Tuesday, January 25, 2022

FDA Removes Authorization For Two Monoclonal Antibody Therapies Due To Omicron

Antigenic Diversity of SARS-CoV-2


Three weeks ago, in Preprint: Mapping the Antigenic Diversification of SARS-CoV-2, we looked at the remarkable antigenic leap that Omicron has made away from previous COVID strains (see graphic above), which likely explains the diminished effectiveness of current vaccines.

A few days earlier, in CDC HAN #00461: Using Therapeutics to Prevent and Treat COVID-19, we looked at a warning that two of the most frequently prescribed monoclonal antibody treatments (bamlanivimab and etesevimab and casirivimab and imdevimab) were no longer believed effective against Omicron.

While there is one remaining monoclonal antibody - sotrovimab - that is expected to be effective against Omicron, it is in very short supply, and its use must be strictly prioritized.  

When these announcements were made, Delta was still producing about 25% of new infections in the United States, and so these two monoclonal antibody therapies remained available (see HAN note below). 

If the Delta variant still represents a significant proportion of infections in a region and other options are not available or are contraindicated, eligible patients can be offered bamlanivimab and etesevimab or casirivimab and imdevimab, with the understanding that these treatments would be ineffective against the Omicron variant. This concern can be mitigated if virus-specific diagnostic testing a given patient indicates infection with the Omicron variant is unlikely.

But since then, Omicron has risen to roughly 99% of all cases in the country, which led the FDA yesterday to pull the plug on the use of two monoclonal antibody treatments – bamlanivimab and etesevimab (administered together) and REGEN-COV (casirivimab and imdevimab) in any U.S. state, territory, and jurisdiction  at this time.

Many hospitals around the country have already ceased using these monoclonal antibody treatments, given their lack of effectiveness against Omicron, and the FDA's announcement was not unexpected. 

There are two oral antivirals (Paxlovid and molnupiravir) still available, but Paxlovid is in very short supply while molnupiravir provides significantly less effectiveness (30% vs 88%), and has several use restrictions (including in pregnant women, women who are breastfeeding, pediatric patients, etc.).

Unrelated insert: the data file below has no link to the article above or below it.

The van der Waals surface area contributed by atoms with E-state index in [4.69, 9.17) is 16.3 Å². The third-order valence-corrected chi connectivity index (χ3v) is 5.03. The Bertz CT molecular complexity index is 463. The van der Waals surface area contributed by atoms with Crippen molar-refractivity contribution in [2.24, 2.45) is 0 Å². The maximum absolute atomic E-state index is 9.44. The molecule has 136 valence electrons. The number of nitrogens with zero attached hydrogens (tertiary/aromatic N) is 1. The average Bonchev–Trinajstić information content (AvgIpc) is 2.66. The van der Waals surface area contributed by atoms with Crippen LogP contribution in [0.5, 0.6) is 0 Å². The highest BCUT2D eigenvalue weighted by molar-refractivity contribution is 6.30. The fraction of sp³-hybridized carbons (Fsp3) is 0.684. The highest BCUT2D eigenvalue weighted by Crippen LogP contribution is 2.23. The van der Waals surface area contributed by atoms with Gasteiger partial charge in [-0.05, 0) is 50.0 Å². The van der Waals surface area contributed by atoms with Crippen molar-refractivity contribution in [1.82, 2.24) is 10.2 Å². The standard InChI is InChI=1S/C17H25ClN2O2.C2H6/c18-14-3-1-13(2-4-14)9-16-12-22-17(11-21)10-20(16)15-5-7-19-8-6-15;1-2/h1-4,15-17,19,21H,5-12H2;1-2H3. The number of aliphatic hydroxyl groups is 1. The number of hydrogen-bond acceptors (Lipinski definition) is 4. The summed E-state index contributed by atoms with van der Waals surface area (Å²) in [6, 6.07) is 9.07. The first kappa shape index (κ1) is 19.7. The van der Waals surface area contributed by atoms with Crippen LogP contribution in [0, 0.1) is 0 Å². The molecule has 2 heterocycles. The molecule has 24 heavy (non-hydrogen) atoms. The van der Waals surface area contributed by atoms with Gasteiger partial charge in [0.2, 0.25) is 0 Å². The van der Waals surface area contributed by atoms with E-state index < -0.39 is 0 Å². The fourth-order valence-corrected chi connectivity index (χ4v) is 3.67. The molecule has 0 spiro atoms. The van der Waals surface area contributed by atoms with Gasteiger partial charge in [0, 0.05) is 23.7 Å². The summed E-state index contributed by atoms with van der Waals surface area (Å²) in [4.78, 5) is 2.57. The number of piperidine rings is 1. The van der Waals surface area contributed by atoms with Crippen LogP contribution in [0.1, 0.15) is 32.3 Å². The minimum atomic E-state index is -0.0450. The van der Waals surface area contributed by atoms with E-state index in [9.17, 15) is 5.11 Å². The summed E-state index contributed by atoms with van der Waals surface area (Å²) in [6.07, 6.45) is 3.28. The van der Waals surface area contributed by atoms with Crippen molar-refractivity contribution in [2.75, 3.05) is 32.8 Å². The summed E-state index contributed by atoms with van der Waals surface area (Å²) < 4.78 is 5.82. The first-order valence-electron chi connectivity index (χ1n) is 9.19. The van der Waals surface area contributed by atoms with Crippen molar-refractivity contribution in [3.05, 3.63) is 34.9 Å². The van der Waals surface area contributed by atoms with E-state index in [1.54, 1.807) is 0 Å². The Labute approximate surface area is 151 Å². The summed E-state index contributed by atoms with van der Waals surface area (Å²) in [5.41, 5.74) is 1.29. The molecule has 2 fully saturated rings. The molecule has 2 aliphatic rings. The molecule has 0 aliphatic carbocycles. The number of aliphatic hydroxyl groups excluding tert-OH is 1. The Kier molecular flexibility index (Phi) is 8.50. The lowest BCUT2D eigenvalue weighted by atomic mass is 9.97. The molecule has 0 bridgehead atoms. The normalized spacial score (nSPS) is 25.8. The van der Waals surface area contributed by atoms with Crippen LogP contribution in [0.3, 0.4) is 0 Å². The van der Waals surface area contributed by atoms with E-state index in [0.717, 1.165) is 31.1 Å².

The FDA's full announcement follows:

Coronavirus (COVID-19) Update: FDA Limits Use of Certain Monoclonal Antibodies to Treat COVID-19 Due to the Omicron Variant
The following is attributed to Patrizia Cavazzoni, M.D., director of the FDA’s Center for Drug Evaluation and Research

For Immediate Release:January 24, 2022 Statement From:Patrizia Cavazzoni, M.D.
Director - Center for Drug Evaluation and Research

As we have throughout the COVID-19 pandemic, the U.S. Food and Drug Administration has used the best available science as the virus has evolved to make informed decisions with the health and safety of the American public in mind. Ensuring that healthcare providers on the frontlines have the best tools available to treat patients is a top priority for the agency.

In light of the most recent information and data available, today, the FDA revised the authorizations for two monoclonal antibody treatments – bamlanivimab and etesevimab (administered together) and REGEN-COV (casirivimab and imdevimab) – to limit their use to only when the patient is likely to have been infected with or exposed to a variant that is susceptible to these treatments.

Because data show these treatments are highly unlikely to be active against the omicron variant, which is circulating at a very high frequency throughout the United States, these treatments are not authorized for use in any U.S. states, territories, and jurisdictions at this time. In the future, if patients in certain geographic regions are likely to be infected or exposed to a variant that is susceptible to these treatments, then use of these treatments may be authorized in these regions.

Monoclonal antibodies are laboratory-made proteins that mimic the immune system’s ability to fight off harmful pathogens such as viruses, like SARS-CoV-2. And like other infectious organisms, SARS-CoV-2 can mutate over time, resulting in certain treatments not working against certain variants such as omicron. This is the case with these two treatments for which we’re making changes today.